Oracle has been accused of stifling the publication of an HP/Oracle DBMS benchmark that indicates its own SPARC SuperCluster world-record benchmark system cost almost 60 per cent more per transaction than a similar test on an HP Proliant system.
The record TPC-C benchmark result is held by a $30.53m, 108 processor, SPARC Supercluster, which achieved 30,249,688 transactions per minute (TPM) at a cost of $1.01/TPM.
When this was announced in December last year, Oracle boss Larry Ellison trashed HP, quoting a March 2007 Superdome (Itanium-based) TPC-C result of 4,092,799 TPM, which had a cost of $2.93/TPM. It was way too slow and pricey by comparison.
Our information, coming via customers, is that, at that time, Oracle was allegedly sitting on an HP/Oracle DBMS benchmark, run to TPC-C standards, showing a single Proliant DL980 G7 did 3,388,535 TPM at a cost of $0.63/TPM – this would be much more cost-effective than Oracle's unrealistic behemoth benchmark system, albeit slower.
Sources tell us this result has not been made "official" by the TPC-C because Oracle allegedly refuses to sign it off for submission to the benchmarking body. They also tell us that HP estimates that an Exadata machine – which Oracle, according to our source, allegedly refuses to benchmark – would have a performance cost of $2.40/TPM.
HP and Oracle used to be very friendly. An HP/Oracle system leads the top 10 TPC-C price/performance list, with two other HP/Oracle combos also in the list.
Back in 2007, the since-trashed HP/Oracle Superdome system held the world TPC-C record at just over 4 million TPM, and Oracle and HP were bosom buddies. In June last year HP had a new DL980 server coming out and wanted to boost its chances with a good benchmark result, but not going for any TPC-C record.
HP got together with Oracle, as before, and both companies put five months' worth of man hours into helping the DL980/Oracle system go as fast as possible. It performed well and the results of a benchmark run were audited and made ready for release and submission to the TPC-C. Oracle had to formally sign off on this as per a legal framework governing the Oracle and HP relationship in this matter.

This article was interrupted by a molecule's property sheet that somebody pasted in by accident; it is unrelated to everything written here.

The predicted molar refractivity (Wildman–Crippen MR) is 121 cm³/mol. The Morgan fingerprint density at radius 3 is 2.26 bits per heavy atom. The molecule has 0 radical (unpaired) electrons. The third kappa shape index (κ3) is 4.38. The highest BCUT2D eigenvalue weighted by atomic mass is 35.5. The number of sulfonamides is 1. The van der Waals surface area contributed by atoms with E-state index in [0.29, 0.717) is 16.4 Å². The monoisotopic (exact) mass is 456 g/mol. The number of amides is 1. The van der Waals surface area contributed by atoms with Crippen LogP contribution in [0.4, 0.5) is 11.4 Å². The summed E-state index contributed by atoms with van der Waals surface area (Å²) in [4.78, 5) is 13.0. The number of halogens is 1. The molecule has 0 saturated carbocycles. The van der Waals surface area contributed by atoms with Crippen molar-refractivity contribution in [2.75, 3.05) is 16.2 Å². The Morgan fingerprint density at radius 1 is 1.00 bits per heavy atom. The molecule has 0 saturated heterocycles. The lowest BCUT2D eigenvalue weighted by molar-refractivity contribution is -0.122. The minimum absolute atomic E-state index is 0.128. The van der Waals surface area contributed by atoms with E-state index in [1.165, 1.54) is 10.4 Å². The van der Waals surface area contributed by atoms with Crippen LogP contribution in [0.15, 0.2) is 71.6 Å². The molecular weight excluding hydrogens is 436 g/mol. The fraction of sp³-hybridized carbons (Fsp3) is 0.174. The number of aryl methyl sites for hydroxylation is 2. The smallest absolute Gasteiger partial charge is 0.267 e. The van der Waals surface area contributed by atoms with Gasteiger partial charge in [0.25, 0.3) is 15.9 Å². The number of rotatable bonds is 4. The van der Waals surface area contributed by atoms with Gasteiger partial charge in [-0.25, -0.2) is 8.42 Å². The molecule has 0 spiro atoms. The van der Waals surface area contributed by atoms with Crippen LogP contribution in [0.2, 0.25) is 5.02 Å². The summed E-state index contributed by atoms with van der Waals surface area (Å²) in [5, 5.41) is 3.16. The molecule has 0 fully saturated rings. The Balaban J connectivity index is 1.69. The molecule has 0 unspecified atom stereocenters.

Meanwhile, HP boss Mark Hurd resigned his position at HP on 6 August, 2010, after an internal investigation uncovered expense-account irregularities, then joined Oracle with Larry E trashing HP's board for being idiots. HP and Oracle stopped being friends and now exist in a state of virtual marketing warfare.
When it was time for Oracle to sign off on the use of the DL980/Oracle TPC-C benchmark in November, it did nothing. HP couldn't understand why there was a delay.
Then, surprise, surprise, the SPARC SuperCluster world record TPC-C result was announced in December and HP dissed big time by Larry E. In a launch webcast he said HP "got up to 4 million transactions per minute on one big honking Superdome ... and that's the best HP has ever done: 4 million ... That's HP's claim to fame."
He then mentioned IBM's 10 million TPC-C result in August last year, alluding back to the HP result with a "that's a little embarrassing" comment, before announcing Oracle's own massive 30 million TPM result. This whole presentation sequence would not have been anywhere near as effective if there was an Oracle/HP TPC-C benchmark with 60 per cent better price/performance out there. Oracle solved that problem by seemingly keeping the result private.
Oracle is now running a "Cash for Clunkers" campaign on its website, saying HP's Superdome is a clunker and should be replaced by an Oracle Sun server box. HP is busy telling its customers about the online transaction processing performance (OLTP) of the flash-assisted DL980 G7 server and quietly gnashing its teeth that it cannot say this is an official TPC-C benchmark, which it would be were it not for Oracle's apparent intransigence.
That's the story we are hearing. Marketing is warfare by other means. Indeed. Both HP and Oracle as well as the TPC have been asked for comments. An HP spokesperson said: "HP is declining to comment. For information regarding any benchmark tests involving Oracle software, please contact Oracle." Oracle too decided not to comment. There has been no comment from the TPC either. ®